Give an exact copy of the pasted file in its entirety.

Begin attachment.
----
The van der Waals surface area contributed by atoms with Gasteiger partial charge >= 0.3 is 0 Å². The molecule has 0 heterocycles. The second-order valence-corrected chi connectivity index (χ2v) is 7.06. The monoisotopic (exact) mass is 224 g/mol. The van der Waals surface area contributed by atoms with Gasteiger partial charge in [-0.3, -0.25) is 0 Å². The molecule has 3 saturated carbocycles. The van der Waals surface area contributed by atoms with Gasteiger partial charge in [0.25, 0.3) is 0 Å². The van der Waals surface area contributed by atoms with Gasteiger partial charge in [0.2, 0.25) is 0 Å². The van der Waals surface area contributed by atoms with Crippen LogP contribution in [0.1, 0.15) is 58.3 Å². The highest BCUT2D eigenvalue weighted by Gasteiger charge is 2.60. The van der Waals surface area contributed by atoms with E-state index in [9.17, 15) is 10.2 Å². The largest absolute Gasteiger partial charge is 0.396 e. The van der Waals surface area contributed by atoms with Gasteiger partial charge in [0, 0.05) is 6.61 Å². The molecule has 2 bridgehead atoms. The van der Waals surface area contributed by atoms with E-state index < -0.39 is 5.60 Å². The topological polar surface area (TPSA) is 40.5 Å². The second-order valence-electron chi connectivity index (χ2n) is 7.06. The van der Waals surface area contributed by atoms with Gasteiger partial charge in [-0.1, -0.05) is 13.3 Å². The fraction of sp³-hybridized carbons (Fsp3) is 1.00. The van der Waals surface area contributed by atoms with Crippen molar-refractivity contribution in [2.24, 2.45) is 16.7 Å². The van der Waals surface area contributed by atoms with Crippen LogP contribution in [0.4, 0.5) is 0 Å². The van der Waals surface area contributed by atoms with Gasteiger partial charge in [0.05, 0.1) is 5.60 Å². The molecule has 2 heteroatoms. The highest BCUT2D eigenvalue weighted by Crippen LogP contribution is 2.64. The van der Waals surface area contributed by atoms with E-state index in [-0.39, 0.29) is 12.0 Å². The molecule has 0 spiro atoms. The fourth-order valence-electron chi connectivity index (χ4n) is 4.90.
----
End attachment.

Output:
The van der Waals surface area contributed by atoms with Gasteiger partial charge >= 0.3 is 0 Å². The molecule has 0 heterocycles. The second-order valence-corrected chi connectivity index (χ2v) is 7.06. The monoisotopic (exact) mass is 224 g/mol. The van der Waals surface area contributed by atoms with Gasteiger partial charge in [-0.3, -0.25) is 0 Å². The molecule has 3 saturated carbocycles. The van der Waals surface area contributed by atoms with Gasteiger partial charge in [0.25, 0.3) is 0 Å². The van der Waals surface area contributed by atoms with Gasteiger partial charge in [0.2, 0.25) is 0 Å². The van der Waals surface area contributed by atoms with Crippen LogP contribution in [0.1, 0.15) is 58.3 Å². The highest BCUT2D eigenvalue weighted by Gasteiger charge is 2.60. The van der Waals surface area contributed by atoms with E-state index in [9.17, 15) is 10.2 Å². The largest absolute Gasteiger partial charge is 0.396 e. The van der Waals surface area contributed by atoms with Gasteiger partial charge in [0, 0.05) is 6.61 Å². The molecule has 2 bridgehead atoms. The van der Waals surface area contributed by atoms with E-state index < -0.39 is 5.60 Å². The topological polar surface area (TPSA) is 40.5 Å². The second-order valence-electron chi connectivity index (χ2n) is 7.06. The van der Waals surface area contributed by atoms with Gasteiger partial charge in [-0.1, -0.05) is 13.3 Å². The fraction of sp³-hybridized carbons (Fsp3) is 1.00. The van der Waals surface area contributed by atoms with Crippen molar-refractivity contribution in [2.24, 2.45) is 16.7 Å². The van der Waals surface area contributed by atoms with Crippen LogP contribution in [0.4, 0.5) is 0 Å². The van der Waals surface area contributed by atoms with Gasteiger partial charge in [0.05, 0.1) is 5.60 Å². The molecule has 2 heteroatoms. The highest BCUT2D eigenvalue weighted by Crippen LogP contribution is 2.64. The van der Waals surface area contributed by atoms with E-state index in [-0.39, 0.29) is 12.0 Å². The molecule has 0 spiro atoms. The fourth-order valence-electron chi connectivity index (χ4n) is 4.90.